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I have set up a Cisco IPSec VPN connection instead of using the Cisco client on Mac OS X. I like it fairly well, it just sits in the tray next to the clock and allows me to easily connect and disconnect.

However, the one disadvantage to this is that Apple's network preference pane really enforces the remote server's policy of not storing user passwords, so it will let me store it once when I first create the connection, and it will let me connect with it that way, but after I disconnect it removes the password and won't let me type in that field anymore.

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What I end up with is a box prompting me for login credentials each time I connect. Is there a way to bypass / auto fill this?

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3 Answers 3

up vote 2 down vote accepted

In the bad old days of using Cisco's client, it was easy to edit the .pcf file to work around the remote server policy. Using the alternative client Shimo has worked for me as of a couple of years ago (it's now closed-source, but you can get the old version from Google Code). Here's another workaround I haven't tried that uses the Keychain.

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Thank you. Cisco can be buggy on OS X though and so I much prefer the built in IPSec functionality. Yes with the pcf file you could store the password and make the file effectively "read only" so the client couldn't erase the password even if the remote server's policy said to do so. Also, Shimo might work but really my question is about how to do it on the built-in client. Have tried the workaround - it allows you to store the password initially but after you disconnect the password is erased. –  cwd Mar 5 '12 at 1:38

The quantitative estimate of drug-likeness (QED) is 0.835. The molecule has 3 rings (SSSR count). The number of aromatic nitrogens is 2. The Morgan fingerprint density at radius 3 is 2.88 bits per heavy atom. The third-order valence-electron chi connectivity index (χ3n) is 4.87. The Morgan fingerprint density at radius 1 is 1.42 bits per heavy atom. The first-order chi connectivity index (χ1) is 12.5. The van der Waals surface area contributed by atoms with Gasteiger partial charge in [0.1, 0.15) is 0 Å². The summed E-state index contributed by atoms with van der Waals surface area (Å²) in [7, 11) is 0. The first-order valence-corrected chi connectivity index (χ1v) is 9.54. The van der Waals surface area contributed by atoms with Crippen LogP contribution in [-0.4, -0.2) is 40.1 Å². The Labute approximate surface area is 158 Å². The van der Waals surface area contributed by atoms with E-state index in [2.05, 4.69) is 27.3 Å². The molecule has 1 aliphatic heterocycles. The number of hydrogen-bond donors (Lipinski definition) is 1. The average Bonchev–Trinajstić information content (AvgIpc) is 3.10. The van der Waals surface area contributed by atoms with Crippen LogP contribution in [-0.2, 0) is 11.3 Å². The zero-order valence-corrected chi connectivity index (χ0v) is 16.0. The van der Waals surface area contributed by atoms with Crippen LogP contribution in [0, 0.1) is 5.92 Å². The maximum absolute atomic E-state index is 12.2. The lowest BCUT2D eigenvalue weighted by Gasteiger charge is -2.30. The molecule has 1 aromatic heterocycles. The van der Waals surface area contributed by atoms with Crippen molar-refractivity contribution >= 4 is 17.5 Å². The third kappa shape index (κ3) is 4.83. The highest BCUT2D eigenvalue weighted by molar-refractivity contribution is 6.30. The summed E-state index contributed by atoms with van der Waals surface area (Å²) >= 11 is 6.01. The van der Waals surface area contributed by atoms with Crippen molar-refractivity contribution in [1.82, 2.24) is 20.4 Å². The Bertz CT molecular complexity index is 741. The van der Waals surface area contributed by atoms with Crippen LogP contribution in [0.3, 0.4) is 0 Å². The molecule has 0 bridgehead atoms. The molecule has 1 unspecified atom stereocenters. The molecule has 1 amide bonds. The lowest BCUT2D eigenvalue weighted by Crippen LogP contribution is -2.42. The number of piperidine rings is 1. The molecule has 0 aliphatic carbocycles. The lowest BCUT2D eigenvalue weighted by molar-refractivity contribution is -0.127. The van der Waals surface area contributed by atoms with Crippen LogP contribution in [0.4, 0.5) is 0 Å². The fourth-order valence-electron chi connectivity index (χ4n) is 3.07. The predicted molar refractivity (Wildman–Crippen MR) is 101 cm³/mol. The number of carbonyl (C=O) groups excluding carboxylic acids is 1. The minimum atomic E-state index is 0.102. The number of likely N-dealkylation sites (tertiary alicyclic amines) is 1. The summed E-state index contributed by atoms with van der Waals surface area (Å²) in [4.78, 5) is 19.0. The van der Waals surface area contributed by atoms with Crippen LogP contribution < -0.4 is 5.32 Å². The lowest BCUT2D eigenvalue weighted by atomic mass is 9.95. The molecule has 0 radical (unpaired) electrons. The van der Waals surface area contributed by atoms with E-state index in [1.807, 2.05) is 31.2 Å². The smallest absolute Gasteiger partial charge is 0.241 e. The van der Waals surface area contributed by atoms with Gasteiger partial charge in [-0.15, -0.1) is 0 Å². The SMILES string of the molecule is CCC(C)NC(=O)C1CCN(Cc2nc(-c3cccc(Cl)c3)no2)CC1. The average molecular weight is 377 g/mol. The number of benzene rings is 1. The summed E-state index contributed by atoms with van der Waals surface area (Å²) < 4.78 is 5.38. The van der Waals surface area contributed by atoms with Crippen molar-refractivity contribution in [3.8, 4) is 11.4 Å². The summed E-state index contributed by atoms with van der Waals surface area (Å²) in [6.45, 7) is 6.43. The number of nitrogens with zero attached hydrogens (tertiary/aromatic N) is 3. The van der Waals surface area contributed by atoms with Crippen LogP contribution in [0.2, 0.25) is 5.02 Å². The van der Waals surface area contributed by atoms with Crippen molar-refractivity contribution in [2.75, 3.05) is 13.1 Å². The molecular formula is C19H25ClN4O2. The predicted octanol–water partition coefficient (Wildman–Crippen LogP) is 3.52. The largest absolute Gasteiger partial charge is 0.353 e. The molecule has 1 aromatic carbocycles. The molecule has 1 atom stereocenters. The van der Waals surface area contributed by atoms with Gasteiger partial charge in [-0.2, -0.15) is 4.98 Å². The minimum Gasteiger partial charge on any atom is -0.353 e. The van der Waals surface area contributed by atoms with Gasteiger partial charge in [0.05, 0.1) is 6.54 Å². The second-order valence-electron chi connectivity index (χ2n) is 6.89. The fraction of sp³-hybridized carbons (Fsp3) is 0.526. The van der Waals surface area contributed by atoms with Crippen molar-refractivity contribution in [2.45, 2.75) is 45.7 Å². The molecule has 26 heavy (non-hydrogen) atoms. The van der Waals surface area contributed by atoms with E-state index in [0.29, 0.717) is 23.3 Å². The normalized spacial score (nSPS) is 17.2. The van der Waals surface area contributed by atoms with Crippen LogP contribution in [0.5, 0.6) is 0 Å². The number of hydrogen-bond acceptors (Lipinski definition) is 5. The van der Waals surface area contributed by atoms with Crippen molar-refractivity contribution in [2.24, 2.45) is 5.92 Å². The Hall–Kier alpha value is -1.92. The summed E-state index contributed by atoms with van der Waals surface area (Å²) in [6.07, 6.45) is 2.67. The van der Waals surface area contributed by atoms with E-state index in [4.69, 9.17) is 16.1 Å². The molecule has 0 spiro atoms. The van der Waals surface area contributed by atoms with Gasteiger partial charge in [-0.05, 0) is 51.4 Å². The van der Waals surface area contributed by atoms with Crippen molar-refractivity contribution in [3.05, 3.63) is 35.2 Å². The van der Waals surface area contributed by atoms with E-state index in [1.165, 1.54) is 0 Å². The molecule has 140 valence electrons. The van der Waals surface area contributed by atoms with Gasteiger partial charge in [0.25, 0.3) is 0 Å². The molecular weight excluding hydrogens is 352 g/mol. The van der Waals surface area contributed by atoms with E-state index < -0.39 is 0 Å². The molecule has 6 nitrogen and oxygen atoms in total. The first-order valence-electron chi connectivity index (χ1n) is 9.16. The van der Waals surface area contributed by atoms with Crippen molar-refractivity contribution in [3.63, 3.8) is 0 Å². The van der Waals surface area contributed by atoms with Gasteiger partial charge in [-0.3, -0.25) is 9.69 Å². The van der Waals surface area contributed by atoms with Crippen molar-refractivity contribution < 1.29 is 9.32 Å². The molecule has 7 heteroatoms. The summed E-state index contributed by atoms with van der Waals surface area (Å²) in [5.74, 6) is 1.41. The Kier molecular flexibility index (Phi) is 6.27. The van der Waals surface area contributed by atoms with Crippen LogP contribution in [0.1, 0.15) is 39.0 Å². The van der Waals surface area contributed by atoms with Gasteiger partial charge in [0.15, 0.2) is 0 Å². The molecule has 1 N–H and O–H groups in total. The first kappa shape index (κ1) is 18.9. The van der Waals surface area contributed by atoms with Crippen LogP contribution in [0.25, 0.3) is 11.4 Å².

There is a workaround with AppleScript that works for me.

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Can anyone confirm if this AppleScript still works in 10.9.4? I get my password pasted in the terminal if I run the script via osascript or pasted at the cursor if I run it from AppleScript Editor. –  cclark Jul 30 at 6:41
    
Yes it works on 10.9.4. You can also test my fork: gist.github.com/synox/c597321d6d007f812f45 –  Synox Sep 12 at 19:15
    
We ended up having it changed on the router to allow it to be saved so unfortunately I no longer have an environment where it is easy to test the fork. Thanks for following up and sharing. –  cclark Sep 16 at 4:25

I got another script on github.

Instead of simulating click and input, this script access the process and simply triggers the actions.

While the first time the script runs, OSX may ask for accessibility.

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